Black History Month Facts
Are you looking for some Black History Month facts? Whether you need them for school or are planning an event, the following facts will be quite helpful.
Celebrating black history as a month long educational theme has been observed since 1976 in the United States. It is a time to commemorate the achievements and contributions of African Americans. It is also called African-American History Month. The celebration and observation originated in 1926 as Negro History Week.
Canada joins the United States in this celebration, and the people of the United Kingdom do the same, but in the month of October. Events in the United States include school programs, parades, and speeches.
There are 101 Black History Month facts at biography.com about inventions and discoveries, various records that have been broken, some little known facts, and a few firsts for African Americans. Here are a few facts from each of those categories.
Inventions and Discoveries:
- George Carruthers invented the far ultraviolet electrographic camera used by NASA and was inducted into the National Inventor's Hall of Fame.
- Frederick Jones had over 60 patents, most of them in refrigeration.
- Dr. Charles Drew developed blood storing techniques and blood banks.
- Jan Ernst Matzeliger invented a machine that attached the sole of a shoe to the top part, thereby revolutionizing the shoe making industry.
- Lonnie G. Johnson invented the #1 toy in 1991 - the Super Soaker water gun.
- John Love invented the pencil sharpener.
Broken Records: Sports
- Wilma Rudolph overcame polio and broke many track records. She was the first woman from the US to win three gold medals in the Olympics.
- Jesse Owens was the first person to win four gold medals at one Olympic competition.
- Tiger Woods was the first Black American to win the Master’s Golf tournament.
- Wilt Chamberlain was the person to score 100 points in one basketball game.
- Hank Aaron set a record with 755 career home runs in baseball.
Broken Records: Music
- Michael Jackson won eight Grammy awards in 1984, holds the record for most Top Ten Singles from an album (Thriller), and for most #1 Singles from an album (Bad).
- Quincy Jones holds a record number of Grammy nominations (76).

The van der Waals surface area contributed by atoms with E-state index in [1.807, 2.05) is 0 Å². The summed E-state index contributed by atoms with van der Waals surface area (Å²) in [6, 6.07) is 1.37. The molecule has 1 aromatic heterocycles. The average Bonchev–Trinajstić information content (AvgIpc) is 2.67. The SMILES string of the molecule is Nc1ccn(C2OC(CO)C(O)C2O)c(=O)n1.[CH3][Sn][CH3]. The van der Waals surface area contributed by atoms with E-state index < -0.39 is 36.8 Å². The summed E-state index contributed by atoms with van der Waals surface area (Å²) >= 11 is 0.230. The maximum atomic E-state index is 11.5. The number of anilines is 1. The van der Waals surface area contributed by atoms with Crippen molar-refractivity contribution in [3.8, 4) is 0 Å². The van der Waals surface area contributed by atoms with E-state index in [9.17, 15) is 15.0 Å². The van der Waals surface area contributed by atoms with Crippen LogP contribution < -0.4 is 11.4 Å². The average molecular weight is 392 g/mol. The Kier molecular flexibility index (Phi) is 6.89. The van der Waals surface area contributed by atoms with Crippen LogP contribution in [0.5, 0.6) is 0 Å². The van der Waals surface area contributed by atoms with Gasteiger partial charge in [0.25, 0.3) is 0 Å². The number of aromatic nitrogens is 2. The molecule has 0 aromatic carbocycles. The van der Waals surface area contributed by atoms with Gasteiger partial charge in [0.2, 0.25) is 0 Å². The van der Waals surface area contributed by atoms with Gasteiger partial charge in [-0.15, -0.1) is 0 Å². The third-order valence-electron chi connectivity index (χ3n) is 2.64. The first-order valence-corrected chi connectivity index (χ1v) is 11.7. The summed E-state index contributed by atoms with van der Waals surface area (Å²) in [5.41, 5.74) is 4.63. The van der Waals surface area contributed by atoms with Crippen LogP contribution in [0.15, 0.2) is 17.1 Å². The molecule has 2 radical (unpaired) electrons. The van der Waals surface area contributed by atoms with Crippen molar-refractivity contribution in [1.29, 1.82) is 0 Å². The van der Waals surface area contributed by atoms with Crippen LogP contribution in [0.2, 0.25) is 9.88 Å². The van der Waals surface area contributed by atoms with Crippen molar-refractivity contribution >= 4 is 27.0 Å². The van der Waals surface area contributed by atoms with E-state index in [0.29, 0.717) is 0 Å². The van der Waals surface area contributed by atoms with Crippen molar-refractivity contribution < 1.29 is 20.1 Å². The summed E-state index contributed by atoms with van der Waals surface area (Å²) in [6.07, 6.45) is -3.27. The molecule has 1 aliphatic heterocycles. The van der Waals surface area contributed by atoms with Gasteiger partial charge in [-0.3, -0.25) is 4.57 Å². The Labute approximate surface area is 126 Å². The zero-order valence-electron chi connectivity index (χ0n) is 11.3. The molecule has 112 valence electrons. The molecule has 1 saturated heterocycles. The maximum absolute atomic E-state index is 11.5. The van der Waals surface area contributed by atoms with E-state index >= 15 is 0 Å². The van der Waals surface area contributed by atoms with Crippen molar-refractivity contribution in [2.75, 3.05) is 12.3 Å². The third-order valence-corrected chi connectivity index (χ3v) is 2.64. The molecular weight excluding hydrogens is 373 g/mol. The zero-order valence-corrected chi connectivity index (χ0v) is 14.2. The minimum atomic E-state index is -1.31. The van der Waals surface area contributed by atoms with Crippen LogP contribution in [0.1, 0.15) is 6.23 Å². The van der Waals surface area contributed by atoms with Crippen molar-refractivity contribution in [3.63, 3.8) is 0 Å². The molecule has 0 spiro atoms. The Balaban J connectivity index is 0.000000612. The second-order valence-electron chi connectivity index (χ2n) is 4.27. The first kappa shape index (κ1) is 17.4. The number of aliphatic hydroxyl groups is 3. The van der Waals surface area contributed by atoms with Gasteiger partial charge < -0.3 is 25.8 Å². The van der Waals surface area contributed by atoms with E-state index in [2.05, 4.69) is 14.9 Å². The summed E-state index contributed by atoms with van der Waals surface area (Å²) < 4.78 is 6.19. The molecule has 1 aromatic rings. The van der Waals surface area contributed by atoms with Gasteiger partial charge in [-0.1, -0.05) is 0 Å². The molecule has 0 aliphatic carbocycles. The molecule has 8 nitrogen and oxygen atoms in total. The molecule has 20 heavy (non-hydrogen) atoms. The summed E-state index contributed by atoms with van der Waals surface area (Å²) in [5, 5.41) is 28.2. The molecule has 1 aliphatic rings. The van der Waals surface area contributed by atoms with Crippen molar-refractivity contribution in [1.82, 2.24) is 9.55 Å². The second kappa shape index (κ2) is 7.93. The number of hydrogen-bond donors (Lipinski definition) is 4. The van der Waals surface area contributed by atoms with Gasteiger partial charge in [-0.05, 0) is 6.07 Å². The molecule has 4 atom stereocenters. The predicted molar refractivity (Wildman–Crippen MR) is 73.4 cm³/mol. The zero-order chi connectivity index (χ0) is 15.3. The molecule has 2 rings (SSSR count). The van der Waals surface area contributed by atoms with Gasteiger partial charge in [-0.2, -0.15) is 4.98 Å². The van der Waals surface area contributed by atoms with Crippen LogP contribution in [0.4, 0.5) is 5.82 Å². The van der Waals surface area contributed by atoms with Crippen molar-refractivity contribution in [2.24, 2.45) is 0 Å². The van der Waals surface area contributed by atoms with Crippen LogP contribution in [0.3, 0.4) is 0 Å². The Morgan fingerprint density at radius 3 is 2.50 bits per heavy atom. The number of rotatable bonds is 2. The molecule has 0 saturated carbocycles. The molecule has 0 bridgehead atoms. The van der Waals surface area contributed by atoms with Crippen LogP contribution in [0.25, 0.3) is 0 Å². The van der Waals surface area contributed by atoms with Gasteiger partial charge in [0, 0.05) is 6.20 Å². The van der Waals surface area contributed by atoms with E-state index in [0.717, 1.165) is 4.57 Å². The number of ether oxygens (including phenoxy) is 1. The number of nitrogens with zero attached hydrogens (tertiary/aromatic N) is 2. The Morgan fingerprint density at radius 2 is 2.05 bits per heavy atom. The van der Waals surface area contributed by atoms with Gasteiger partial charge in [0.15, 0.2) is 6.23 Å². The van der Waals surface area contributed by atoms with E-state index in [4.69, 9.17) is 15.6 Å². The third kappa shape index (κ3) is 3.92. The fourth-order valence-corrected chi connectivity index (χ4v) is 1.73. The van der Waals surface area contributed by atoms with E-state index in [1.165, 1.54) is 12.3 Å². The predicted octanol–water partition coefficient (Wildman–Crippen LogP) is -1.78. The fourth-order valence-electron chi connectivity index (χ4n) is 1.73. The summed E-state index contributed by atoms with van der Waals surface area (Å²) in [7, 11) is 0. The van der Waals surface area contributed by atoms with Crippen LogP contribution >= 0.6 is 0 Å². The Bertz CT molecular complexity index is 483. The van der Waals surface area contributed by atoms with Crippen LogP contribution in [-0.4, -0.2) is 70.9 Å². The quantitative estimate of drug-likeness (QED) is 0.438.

- Beyonce Knowles is the first African American woman to win Songwriter of the Year and has the record for a song being #1 on Billboard Hot 100 for the longest time. “Baby Boy” lasted nine weeks and “Crazy in Love” lasted eight weeks.
Little Known Facts
- Jesse Ernest Wilkins Jr. received a PhD. in mathematics when he was 19.
- Isaac Murphy was the first jockey to win three Derbies and also to win the Kentucky Oaks, the Clark Handicap, and Kentucky Derby in the same year.
- More than 20 Buffalo Soldiers, which was the name given to all-Black Army regiments, received the Medal of Honor.
- Bill Pickett was inducted into the National Cowboy Hall of Fame and honored in the USPS stamp series "Legends of the West".
- Wally Amos started the Famous Andy cookie company.
- Josiah Henderson founded a town in Canada for fugitive slaves and was the model for the main character in Harriet Beecher Stowe’s Uncle Tom’s Cabin.
African American Firsts
- Thomas L. Jennings was the first to receive a patent. It was for a dry cleaning process.
- Bessie Coleman was the first African-American woman to receive a patent. It was for a hand-operated machine that kneaded and rolled bread dough.
- Booker T Washington was the first to be honored on a USPS stamp.
- George Washington Carver and Percy Julian were first in the National Inventors Hall of Fame in 1990.
- Minnie Jocelyn Lee Elders was the first United States Surgeon General and the second woman in that post.
- Maya Angelou made the bestseller list with her non-fiction work I Know Why the Caged Bird Sings.
- Arthur Ashe was the first member of the US Davis Cup team and the first to win the US Open, the men’s singles at Wimbledon, and to be in the International Tennis Hall of Fame.
- Robert Johnson, who started BET, was the first billionaire.
- Ralph Bunche was the first to win a Nobel Peace Prize.
- Alain Locke was the first African-American Rhodes Scholar.
- Richard Theodore Greener was the first African-American graduate from Harvard.
- Marian Anderson was the first to sing with the New York Metropolitan Opera.
- Nat King Cole was the first to host a television show, “The Nat King Cole Show”.